Adlington said on September 22: "Rio is out of reach. I'll be 27 then, and swimming, especially for distance swimmers, is a young person's game. Do I want to carry on and not get any faster? The answer is no. If I was a sprinter, then I would go to Rio. But I don't have an ounce of sprinting in me, and that's why my Olympics are over."
Adlington finishes her Olympic career as Great Britain's best-ever female swimmer, and certainly the best-male or female-of the modern era.
The world's top women's swimmer in the 400 and 800-meter freestyles for a few years, she thrilled her fans at home and abroad by breaking the world record in the 800 free on the way to gold at the 2008 Beijing Games. Her time of 8:14.10 eclipsed the two-decade-old mark of American Janet Evans. She also captured gold in the 400 free in Beijing.
At the London Games, some younger competitors caught up to and passed Adlington in both events, relegating her to bronze-medal finishes in both the 400 and 800 freestyles. The most impressive newcomer was American Katie Ledecky, who earned her first Olympic title in the 800 free at age 15.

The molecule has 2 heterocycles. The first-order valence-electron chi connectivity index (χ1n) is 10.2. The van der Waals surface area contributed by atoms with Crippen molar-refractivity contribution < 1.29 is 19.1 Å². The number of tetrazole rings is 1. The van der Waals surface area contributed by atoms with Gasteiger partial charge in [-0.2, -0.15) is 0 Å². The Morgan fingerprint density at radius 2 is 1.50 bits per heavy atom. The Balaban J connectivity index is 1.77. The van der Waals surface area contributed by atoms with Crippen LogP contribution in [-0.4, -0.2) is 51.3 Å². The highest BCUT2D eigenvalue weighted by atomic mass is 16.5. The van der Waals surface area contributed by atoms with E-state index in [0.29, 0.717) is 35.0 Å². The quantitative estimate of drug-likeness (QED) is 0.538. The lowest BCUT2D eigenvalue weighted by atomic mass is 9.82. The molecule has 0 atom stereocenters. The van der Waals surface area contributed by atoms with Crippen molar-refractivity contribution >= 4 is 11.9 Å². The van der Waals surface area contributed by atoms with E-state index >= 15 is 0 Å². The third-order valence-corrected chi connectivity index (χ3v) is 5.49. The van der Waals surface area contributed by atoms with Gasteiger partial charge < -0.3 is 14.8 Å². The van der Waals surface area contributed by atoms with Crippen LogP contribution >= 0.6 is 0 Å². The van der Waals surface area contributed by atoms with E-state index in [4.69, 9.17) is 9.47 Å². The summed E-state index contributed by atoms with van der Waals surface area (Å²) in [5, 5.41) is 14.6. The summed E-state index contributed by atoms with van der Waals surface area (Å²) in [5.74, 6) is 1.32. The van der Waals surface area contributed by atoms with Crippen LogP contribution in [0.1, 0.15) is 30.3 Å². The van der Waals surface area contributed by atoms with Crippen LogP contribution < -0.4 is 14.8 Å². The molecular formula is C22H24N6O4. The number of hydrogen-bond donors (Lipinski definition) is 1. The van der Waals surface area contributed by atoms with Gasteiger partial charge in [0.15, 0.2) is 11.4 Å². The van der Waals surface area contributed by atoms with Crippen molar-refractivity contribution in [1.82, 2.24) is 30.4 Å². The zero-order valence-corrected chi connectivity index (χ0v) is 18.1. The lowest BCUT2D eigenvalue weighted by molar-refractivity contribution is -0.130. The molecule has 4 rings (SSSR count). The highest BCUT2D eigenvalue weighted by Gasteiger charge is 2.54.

As for her future plans in swimming, Adlington is noncommittal about competing at the 2013 World Championships or the 2014 Commonwealth Games, yet is leaving the door open to participate in the 200 and 400-meter freestyles, but not the 800 free. She has also expressed a desire to help British swimmers as a coach or mentor through the Rio Games.
Patrick Hattman covered the London Games for the Yahoo! Contributor Network. He is already looking forward to the 2014 Winter Games in Sochi, Russia.
- Sports & Recreation
- Swimming & Diving
- Rebecca Adlington
- 2016 Summer Olympic Games